A former U.S. Marshals Service employee who created a fake person on the agency's payroll in a scheme that netted more than $100,000 has been sentenced to 21 months in federal prison.
The former employee, Sno Rush, was ordered to pay back $104,000, according to the Justice Department. Judge Colleen Kollar-Kotelly also ordered Rush to serve three years of supervised release after she gets out of prison.
Rush, 40, pleaded guilty in October in U.S. District Court for the District of Columbia to one count of theft of government property. A former marshals service administrative officer in D.C. Superior Court from 1998 to 2008, Rush was responsible for authorizing payment for marshals service employees.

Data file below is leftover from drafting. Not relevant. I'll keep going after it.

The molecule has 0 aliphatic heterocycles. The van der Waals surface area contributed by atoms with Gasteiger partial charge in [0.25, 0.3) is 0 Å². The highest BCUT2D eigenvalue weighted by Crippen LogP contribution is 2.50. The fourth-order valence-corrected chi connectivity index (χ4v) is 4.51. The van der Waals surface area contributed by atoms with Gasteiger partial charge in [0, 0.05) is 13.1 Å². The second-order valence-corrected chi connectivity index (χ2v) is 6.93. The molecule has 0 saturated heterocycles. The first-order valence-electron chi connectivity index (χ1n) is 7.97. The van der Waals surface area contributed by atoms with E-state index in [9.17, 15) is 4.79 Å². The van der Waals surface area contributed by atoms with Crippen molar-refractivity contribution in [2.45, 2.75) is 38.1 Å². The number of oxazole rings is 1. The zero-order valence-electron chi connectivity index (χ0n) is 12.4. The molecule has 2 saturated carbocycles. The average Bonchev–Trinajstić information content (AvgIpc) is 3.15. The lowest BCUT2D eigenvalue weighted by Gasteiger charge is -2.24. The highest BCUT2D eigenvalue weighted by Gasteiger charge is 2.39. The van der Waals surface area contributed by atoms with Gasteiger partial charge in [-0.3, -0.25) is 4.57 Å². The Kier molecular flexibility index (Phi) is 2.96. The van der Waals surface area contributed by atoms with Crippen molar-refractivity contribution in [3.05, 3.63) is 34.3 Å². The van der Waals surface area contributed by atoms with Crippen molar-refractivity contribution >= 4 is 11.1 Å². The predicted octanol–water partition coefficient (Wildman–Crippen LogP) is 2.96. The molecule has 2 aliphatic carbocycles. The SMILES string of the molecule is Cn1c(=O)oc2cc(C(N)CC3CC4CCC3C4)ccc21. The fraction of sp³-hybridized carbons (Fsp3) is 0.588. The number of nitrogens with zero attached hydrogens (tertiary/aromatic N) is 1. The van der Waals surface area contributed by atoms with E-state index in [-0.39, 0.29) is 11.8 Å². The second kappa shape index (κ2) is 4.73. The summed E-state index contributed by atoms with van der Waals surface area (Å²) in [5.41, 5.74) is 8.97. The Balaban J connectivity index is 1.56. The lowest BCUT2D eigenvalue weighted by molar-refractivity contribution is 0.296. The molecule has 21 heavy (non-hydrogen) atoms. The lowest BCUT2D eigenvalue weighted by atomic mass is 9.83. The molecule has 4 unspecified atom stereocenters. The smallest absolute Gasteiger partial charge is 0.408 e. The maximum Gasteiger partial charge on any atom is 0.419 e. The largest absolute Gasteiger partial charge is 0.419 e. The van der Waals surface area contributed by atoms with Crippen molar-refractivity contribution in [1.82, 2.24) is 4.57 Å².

Prosecutors, led by Eric Olshan of the Justice Department’s Public Integrity Section, said Rush admitted to creating a fake employee and submitting attendance records.
Rush, according to prosecutors, also acknowledged issuing more than $50,000 in Treasury checks to pay down the balance on a personal credit card. Justice officials said Rush tried to make the payments appear legitimate through fraudulent business invoices.
Rush’s attorney, Washington solo practitioner Kenneth Robinson, was not immediately reached for comment this afternoon.